A collage of photographs and texts that bounces back and forth between religious places and objects around the world, the mise-en-scène of sales and display and pieces that attempt to pull those two worlds together. An attempt to recognize what sorts of rituals, superstitious habits and spiritual auras can be found in the contemporary world. That's a lot to attempt, and the book doesn't quite do all that — but it's aiming in that direction.

From the 1995 press release:

Internationally renowned musician, filmmaker, performer, David Byrne is an artist of diverse talents. Strange Ritual is Byrne's extraordinary first work of photography and words. Witty, antic and seductive, this book is a barrage of color photographs that reinvent the icon: playful religious images of high-rise madonnas and squadrons of crucifixes; incantorial representations of worldwide consumerism, from altars of food displays to retail signs out-shining the stained glass of cathedrals; culture-scapes of the omnipresent grid that video has imposed on our perception of reality.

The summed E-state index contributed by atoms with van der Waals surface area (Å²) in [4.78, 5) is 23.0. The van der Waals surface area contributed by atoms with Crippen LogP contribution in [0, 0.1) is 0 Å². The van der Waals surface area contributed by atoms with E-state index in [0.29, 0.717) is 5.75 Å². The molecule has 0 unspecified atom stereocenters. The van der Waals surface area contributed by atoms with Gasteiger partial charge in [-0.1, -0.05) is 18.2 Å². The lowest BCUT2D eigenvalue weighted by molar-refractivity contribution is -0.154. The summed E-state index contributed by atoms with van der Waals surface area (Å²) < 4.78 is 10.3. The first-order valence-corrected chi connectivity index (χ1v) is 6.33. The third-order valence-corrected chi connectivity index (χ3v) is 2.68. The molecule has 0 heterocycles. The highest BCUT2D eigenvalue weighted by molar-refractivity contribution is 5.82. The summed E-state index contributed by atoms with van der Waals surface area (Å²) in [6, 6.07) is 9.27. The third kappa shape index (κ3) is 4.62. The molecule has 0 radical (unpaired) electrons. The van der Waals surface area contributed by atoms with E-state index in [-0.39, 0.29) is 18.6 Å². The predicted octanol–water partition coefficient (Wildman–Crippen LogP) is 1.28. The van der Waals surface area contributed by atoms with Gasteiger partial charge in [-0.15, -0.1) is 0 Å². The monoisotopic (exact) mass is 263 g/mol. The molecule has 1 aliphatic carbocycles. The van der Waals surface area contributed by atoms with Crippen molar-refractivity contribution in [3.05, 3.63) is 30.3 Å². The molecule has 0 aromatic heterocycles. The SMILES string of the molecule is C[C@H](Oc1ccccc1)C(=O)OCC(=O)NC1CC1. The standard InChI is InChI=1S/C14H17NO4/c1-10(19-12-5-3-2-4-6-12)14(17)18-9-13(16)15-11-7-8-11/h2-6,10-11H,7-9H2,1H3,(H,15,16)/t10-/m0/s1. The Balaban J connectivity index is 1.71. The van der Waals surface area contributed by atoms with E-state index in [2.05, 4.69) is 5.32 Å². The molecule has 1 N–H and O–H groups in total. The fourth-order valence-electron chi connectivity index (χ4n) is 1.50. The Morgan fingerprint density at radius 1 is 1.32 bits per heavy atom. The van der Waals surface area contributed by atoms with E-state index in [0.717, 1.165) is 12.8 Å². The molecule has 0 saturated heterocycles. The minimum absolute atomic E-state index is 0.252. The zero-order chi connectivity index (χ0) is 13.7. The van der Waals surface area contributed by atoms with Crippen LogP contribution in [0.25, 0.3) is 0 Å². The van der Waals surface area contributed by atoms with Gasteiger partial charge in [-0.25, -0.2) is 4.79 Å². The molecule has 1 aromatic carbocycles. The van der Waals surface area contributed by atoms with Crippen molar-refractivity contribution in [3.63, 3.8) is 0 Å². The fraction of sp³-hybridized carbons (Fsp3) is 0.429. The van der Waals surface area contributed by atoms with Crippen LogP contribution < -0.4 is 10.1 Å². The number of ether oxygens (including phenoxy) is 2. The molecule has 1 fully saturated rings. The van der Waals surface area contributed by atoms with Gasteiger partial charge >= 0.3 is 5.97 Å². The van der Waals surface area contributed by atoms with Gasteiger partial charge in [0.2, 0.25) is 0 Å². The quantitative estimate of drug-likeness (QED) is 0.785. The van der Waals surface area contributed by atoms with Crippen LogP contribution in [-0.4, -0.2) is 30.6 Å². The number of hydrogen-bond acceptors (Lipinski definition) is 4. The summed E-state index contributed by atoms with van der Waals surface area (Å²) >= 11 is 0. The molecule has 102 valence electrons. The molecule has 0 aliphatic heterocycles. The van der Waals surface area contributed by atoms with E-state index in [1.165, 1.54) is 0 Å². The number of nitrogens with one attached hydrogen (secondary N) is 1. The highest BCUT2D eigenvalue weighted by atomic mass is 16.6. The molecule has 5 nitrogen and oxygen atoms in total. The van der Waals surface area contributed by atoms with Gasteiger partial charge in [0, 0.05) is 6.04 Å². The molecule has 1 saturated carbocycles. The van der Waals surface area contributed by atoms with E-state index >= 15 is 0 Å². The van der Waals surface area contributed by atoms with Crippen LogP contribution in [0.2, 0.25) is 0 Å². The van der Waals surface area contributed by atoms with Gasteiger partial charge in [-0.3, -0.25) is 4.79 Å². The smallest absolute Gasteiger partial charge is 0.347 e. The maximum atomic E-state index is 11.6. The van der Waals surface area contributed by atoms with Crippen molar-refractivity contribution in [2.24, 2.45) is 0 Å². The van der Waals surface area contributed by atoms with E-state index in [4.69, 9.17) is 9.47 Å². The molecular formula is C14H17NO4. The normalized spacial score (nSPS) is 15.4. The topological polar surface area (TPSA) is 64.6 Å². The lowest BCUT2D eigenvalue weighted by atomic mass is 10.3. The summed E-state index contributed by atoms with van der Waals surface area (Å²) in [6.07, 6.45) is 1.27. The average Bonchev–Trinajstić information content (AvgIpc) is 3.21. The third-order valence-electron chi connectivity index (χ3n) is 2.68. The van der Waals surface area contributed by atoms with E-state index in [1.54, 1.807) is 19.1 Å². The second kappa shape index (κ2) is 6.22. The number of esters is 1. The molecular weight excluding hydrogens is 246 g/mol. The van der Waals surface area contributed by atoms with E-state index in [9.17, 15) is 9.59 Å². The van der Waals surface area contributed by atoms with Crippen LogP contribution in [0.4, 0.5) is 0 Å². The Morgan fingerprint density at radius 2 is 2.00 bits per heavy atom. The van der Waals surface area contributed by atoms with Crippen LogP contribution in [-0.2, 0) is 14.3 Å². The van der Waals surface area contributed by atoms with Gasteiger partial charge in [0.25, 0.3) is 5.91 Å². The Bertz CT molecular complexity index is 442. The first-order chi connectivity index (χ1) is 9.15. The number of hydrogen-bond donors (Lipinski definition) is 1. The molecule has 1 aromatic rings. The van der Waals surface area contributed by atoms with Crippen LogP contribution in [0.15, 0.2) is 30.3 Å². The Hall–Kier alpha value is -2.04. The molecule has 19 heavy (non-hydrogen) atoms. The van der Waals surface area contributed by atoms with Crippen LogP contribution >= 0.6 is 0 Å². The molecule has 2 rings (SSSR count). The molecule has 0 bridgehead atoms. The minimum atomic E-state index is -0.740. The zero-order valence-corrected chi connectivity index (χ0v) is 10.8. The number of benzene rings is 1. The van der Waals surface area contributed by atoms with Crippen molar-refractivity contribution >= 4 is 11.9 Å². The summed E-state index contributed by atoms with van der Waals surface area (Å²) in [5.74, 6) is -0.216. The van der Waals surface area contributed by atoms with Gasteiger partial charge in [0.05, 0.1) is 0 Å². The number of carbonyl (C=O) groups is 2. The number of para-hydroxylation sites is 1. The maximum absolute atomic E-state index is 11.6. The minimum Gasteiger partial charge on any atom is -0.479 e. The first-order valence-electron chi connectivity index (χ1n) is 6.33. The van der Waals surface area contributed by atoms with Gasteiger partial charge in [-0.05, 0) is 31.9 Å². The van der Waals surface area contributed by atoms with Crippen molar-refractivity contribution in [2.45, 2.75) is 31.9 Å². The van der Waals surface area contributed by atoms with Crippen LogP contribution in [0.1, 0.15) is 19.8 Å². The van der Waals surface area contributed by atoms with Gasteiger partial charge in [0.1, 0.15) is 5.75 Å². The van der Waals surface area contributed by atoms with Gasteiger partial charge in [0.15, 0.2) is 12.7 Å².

Juxtaposed with the photographs are excerpts from Byrne's travel observations, unpulbished song lyrics and poems, including a list of the gods and goddesses of the 90's. Byrne has also compiled found writing in the form of computer-generated poetry, odd book titles, poems and unusual messages found on the street. Traveling in Mexico, he writes, "Anything is up for grabs. Anything is available for everyone to use. Language, clothes, religions, facial features, narratives, gestures, foods, colors."

Strange Ritual offers 240 jam-packed pages of exciting, challenging, ironic, and often hilarious art and words that address the universals in an honest and direct voice. More than a book of photography, it is a bizarre, brilliant vision.

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